Thank You

November 16th, 2013


So, the thank-you post. This has been long coming and I will be grateful long after it has been posted. I thought it would be interesting to write, not just for the purpose of thanking people, but because it would help me (and any interested supporters) know all that went into this project, and all that simply couldn’t have done by myself.


Without further ado, then, in no particular order…


Mariya S., for letting me e-mail her countless times saying I’d be coming to Holland, despite the fact that I never made it. It’s among my greatest regrets of the project, and I’m still planning on coming, even if it has to be a few years from now (I might not be going to fix bikes; hopefully What The Fiets won’t need any more help at that point!).


Freesia C., for being the first person to donate, without my even asking. You expressed a confidence in me that I wouldn’t have in myself for a long time after.


Luke S., for donating, of course, for the unique way that you did it, but most importantly for always being supportive, for letting me bounce ideas off of you, and for always being there for me. For not hating me when I chose Zambia over Abamath. Okay, for not hating me as much as you could.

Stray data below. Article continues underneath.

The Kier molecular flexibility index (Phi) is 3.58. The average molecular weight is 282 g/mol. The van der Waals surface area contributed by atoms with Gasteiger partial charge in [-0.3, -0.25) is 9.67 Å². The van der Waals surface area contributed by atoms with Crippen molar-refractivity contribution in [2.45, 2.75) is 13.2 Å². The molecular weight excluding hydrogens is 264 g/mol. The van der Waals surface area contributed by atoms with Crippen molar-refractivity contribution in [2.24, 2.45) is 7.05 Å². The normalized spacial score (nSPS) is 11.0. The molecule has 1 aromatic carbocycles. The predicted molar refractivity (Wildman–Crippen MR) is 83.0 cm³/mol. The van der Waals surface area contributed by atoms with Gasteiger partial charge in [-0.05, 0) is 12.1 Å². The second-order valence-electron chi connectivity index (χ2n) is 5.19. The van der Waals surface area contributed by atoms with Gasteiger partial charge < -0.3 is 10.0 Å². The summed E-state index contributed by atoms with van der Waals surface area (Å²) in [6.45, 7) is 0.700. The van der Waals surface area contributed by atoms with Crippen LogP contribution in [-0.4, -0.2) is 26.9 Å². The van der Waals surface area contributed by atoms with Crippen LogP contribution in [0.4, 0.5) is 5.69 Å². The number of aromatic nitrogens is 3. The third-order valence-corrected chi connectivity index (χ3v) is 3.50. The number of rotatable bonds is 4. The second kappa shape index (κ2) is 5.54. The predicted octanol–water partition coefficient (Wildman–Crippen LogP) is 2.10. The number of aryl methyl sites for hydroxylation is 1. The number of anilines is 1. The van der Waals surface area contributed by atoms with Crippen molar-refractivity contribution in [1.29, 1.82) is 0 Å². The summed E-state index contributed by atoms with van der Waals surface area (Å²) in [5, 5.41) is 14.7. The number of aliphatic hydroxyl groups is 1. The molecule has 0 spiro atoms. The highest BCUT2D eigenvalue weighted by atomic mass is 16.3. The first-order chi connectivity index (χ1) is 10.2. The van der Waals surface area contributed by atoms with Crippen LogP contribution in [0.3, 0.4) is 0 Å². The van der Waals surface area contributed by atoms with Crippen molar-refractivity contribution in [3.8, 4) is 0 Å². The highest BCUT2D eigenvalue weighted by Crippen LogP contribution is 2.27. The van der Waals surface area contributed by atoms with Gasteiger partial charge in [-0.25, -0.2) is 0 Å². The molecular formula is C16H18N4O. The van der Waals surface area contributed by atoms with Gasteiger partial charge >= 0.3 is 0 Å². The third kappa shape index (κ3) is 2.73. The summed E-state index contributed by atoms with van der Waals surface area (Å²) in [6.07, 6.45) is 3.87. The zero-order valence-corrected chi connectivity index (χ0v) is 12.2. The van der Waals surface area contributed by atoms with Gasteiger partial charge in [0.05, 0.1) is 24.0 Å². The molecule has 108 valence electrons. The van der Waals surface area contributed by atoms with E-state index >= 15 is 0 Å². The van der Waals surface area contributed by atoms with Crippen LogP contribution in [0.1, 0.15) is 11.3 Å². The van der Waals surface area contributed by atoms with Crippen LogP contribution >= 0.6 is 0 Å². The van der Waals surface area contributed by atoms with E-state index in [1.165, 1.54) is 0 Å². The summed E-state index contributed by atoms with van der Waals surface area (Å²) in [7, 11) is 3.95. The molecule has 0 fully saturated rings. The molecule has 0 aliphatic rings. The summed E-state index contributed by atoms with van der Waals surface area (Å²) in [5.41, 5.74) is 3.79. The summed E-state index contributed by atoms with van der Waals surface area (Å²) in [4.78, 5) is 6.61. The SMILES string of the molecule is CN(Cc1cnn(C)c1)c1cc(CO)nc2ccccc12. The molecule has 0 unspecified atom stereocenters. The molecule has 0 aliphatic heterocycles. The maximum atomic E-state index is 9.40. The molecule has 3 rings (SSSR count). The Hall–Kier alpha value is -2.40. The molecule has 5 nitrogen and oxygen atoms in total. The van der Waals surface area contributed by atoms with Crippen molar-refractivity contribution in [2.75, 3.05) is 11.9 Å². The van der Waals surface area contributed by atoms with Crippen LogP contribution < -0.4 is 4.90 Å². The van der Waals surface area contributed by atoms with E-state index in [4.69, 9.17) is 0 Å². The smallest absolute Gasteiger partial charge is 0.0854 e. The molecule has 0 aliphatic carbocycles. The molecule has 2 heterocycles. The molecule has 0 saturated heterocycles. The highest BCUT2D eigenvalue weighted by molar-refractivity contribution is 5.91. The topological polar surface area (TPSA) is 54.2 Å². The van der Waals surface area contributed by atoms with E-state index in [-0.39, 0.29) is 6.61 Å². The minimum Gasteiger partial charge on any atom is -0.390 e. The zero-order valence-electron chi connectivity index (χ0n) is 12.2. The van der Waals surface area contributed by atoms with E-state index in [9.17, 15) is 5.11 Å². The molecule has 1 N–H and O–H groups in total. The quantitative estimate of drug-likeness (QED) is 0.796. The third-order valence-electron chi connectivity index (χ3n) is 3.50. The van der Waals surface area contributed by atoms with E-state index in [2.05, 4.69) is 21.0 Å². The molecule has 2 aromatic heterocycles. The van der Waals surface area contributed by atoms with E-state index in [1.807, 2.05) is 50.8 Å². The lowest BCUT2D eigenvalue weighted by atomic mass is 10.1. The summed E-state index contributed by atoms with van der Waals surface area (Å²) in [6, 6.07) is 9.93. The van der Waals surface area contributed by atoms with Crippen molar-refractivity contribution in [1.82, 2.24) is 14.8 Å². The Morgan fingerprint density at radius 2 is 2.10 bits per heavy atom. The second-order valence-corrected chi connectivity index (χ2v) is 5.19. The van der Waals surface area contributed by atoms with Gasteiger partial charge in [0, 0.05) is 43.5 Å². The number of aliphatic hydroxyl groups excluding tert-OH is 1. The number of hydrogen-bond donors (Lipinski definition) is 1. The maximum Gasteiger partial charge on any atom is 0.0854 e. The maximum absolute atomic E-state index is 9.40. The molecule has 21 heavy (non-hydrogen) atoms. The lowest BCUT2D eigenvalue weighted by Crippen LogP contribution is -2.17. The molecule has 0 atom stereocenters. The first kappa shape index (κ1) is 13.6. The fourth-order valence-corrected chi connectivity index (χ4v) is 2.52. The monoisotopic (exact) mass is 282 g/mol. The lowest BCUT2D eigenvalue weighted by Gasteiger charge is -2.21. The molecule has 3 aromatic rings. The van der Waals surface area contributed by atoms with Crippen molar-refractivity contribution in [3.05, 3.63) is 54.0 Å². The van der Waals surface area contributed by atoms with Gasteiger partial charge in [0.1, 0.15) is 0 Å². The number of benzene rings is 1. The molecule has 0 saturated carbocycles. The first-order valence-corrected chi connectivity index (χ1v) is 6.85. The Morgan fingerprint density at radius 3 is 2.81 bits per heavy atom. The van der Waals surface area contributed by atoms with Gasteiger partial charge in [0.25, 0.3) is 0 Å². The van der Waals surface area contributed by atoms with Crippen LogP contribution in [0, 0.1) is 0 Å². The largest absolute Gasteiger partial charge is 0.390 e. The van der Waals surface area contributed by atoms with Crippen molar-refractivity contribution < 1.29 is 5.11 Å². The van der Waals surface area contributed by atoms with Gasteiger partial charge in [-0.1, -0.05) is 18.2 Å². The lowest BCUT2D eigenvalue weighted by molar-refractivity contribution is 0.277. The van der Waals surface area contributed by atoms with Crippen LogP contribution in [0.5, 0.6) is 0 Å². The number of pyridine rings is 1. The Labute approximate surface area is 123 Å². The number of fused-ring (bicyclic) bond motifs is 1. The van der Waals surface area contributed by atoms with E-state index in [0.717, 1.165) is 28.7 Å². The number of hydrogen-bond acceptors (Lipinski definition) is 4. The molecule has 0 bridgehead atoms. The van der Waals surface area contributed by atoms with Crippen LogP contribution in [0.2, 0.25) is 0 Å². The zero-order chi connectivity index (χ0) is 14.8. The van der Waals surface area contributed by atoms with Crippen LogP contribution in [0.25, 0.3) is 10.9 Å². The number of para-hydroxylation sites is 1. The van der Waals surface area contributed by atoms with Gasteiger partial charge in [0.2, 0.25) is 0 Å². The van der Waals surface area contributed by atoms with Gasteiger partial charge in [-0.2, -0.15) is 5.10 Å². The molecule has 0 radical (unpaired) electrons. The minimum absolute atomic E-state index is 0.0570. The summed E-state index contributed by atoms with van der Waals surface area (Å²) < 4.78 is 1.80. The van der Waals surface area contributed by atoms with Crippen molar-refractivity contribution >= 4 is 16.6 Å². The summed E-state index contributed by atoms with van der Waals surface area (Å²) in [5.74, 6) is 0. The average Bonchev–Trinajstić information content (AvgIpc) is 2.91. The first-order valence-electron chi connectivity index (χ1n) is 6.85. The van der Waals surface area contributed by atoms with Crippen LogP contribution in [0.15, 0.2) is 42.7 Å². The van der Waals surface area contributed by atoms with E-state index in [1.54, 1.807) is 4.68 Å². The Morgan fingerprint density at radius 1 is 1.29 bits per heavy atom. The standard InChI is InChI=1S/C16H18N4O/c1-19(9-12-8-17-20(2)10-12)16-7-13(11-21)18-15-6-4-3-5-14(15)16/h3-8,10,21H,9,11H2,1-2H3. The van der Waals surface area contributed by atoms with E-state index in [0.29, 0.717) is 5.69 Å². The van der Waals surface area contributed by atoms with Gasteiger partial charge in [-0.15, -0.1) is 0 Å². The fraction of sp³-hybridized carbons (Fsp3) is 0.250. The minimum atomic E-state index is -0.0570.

Marilyn, my mom. I think only the word “everything” can encompass all you did for me and this project, as anybody with a mom will understand. During the Watson, editing my essays, doing practice interviews, and keeping me calm over the phone right before my interview. During 90:90, always being supportive, commenting on my blog, and having positive suggestions. Letting me “leave the nest.” On March 15th, when I suggested doing it on my own, you were supportive without hesitation. Thank you.


Bryan S., who not only donated a lot, but was a great salesperson — one of the people you talked to was my second biggest donor and brought the first “holy ****” moment of the project, the moment I began to think it could really happen. Spreading the word is an uncountable way to be supportive, and you did great.


The Physics Department at UPS — Greg E., Rand W., Paul W., Bernie B., Bill B., Jim W., Marcus, and others — for your donations, sure, but also because you put up with my initial less-than-good ideas, and because you continued to be suggestive and supportive even after 100 iterations of everything. Also, Bill, you proofread the entire website… wow.